I guess this is what it feels like to me, in short: it feels like a lot of the Black left stridently rejected the Barack Obama-is-Jesus narrative in 2008. In fact, these folks were so clear about the vastness of the challenges he faced, about the evils of the system, about the incremental nature of what he would be able to accomplish, and yet many voted for him anyway. So now four years later, we are so clear that Barack is not a savior. It seems like even though the young Black left (and the old Black left) knew that in 2008 and voted, they are disillusioned that they weren’t disproven. In other words, I think they are holding this President to a higher standard, without taking into account the forcefulness of the backlash against him. Anyway, those are my impressions.

      • sexNspirit November 5, 2012 at 5:51 PM #

        nicely conveyed!

      • s. mandisa moore November 6, 2012 at 2:49 PM #

        CHURCH!! *snaps in appreciation*

        Esp for this paragraph: I’m also curious as to why there is a move for kind of radicalism from the Young Black Left during this Presidency. Why not under Bush? We were all old enough to have some serious political critique under the Bush II Regime.

        Esp b/c when Barack won in 2008, HE SAID “Im not going to be able to do this alone-this will take time” and it seems to literally have went in one ear and out the other.

        Also, can we have a conversation about the higher standards we have for our own people and the harm that can cause and how complicated it is not to have those standards? You brought us there!

  8. Tonygivinglip November 5, 2012 at 2:06 PM #

    1. First, no I’m not voting tomorrow. I voted two weeks ago. Tomorrow I will be giving rides to the polls as I can and watching various news outlets for the scandalous ways that one party will continue to try to illegally steal this election.

    2. Not voting is sacrilege. It isn’t noble. It isn’t indicative that one has a more profound understanding of political forces at work in our country. It is an act of foolhardy cowardice, because even if you choose to write in your very own name for whichever political offices for which you are voting (as we can do in Georgia), then at least you are not idiotically perpetuating your own disenfranchisement. So, while I’ve seen DuBois’ statement on my timeline, too (even from 2 Black women), and have been frustrated by it, I don’t believe than such an opting out is anything more than people in the electorate giving those who don’t want people of color to exercise this right exactly what they want. They don’t, by the way, care why DuBois or all of those who steal his eloquent, if wrong-headed, words don’t vote. As long as they stay away from the polling place, it has just become that much easier for them to continue to engineer the results that they want in our elections.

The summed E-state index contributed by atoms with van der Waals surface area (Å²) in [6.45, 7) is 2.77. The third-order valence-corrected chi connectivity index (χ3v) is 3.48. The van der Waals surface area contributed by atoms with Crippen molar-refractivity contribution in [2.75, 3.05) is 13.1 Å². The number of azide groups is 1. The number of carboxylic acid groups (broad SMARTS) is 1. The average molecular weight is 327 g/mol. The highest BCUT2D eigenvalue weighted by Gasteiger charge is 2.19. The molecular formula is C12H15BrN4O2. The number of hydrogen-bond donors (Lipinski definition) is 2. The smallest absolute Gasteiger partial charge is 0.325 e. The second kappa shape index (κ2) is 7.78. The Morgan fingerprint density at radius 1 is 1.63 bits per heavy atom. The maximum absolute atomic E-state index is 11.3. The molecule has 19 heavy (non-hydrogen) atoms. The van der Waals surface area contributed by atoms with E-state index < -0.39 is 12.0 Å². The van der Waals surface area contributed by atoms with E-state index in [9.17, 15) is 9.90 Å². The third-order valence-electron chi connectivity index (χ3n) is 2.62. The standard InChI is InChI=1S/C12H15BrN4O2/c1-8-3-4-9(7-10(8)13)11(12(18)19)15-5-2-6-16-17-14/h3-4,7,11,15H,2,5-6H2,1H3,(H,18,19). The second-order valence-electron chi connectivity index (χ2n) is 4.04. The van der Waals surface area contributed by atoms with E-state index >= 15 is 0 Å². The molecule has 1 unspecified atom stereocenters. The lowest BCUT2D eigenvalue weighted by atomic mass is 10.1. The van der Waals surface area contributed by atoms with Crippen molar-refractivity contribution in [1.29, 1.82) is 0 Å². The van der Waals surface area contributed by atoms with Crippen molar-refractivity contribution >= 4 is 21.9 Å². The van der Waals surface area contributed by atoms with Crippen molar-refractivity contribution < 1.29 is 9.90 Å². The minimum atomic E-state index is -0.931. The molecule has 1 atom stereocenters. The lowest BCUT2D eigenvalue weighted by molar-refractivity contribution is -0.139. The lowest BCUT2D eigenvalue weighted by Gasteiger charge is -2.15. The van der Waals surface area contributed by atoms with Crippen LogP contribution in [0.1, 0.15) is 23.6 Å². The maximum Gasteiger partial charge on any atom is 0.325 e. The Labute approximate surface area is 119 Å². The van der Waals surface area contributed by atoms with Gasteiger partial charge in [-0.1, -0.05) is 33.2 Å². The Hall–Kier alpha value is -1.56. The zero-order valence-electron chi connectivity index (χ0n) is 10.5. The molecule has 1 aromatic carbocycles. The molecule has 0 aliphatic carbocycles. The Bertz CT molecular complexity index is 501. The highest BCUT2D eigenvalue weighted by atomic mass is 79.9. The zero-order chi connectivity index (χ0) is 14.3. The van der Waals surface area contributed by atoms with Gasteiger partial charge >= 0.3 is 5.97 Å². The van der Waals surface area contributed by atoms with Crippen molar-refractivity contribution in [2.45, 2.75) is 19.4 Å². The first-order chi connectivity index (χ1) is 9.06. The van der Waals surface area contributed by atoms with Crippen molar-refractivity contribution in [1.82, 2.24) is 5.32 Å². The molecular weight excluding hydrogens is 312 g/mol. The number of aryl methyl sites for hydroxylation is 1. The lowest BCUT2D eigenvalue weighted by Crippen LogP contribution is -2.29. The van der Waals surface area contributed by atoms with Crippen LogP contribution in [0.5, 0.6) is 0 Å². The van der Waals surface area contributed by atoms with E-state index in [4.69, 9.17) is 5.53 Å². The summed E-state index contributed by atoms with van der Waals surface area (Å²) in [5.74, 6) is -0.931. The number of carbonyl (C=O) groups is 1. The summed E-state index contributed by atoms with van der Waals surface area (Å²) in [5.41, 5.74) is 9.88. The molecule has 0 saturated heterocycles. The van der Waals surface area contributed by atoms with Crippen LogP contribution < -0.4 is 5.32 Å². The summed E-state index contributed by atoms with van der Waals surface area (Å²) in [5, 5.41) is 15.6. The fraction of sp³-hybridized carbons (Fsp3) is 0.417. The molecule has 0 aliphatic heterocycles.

3. I am deeply offended by his arguments for why Black women choose to vote for President Obama. It’s insulting, it’s dismissive. It’s the patriarchy line. Angered, but not surprised.

    4. The good part:

    Ok, just read his article. Honestly, and a lot of black people would be very angry for daring to speak these words where non-blacks can read them, but here goes. I’m not surprised by his opinions. I don’t agree with him that the Obama presidency marks a decline in challenging racial inequality. But the reason that I’m not surprised is that far more black men in my personal circles, with an intellectual orientation, have NEVER supported Obama. Now, their reasons may vary, but none of them have ever supported him and have only ever been critical of him. They were fine as long as he was just some guy running for the senate who gave a great DNC speech, but the venom immediately began spewing when he announced that he would run for the presidency. At first, I was shocked and saddened by this consistent reaction –from those on the far left to those who are conservative, they all banded together in their hate of him. Then, a few years ago I realized that for them, his successes, his intellectual brilliance, his ability to be embraced by white America is painful for them because they feel that these things are out of their own reach. I don’t want to dismiss it as jealousy, but let the truth be the light. I think that he represents a so many things that other Black men actually embody the antithesis of or the stereotype of the embodiment of these things is imposed upon them by society –he’s exponentially well educated, he’s married to the mother of his children, he is a present and loving father, and he’s done all of these things without “selling out” or being seen as a figure who’s had to ass-kiss the white, male establishment. And it doesn’t make it any better that he has risen to such heights having come from childhood/family circumstances that were as dysfunctional/imperfect as theirs might have been. AND, further, how dare he not be bitter at the raw hand America has always dealt him simply because he’s a black man? I don’t AT ALL attempt to dismiss the challenges black men face in this country. But those whose entire being can’t let go of their victim-hood for just a few moments to try to make a way for themselves LIKE BLACK WOMEN DO EVERYDAY AND HAVE FOR CENTURIES are and will continue to be the most pitiable and immobile demographic in this country. You can’t get anywhere when all you concern yourself with is finding new ways of saying how this or that and him and her and them are all blocking your way to achieving full humanity. Yeah, it’s gonna be extremely hard, trust me, I know. It’s hard to be a woman. It’s harder to be a black woman. It’s hardest being an unapologetically opinionated, well-informed, well-read, in the middle class all-on-my-own, intellectual, single black woman.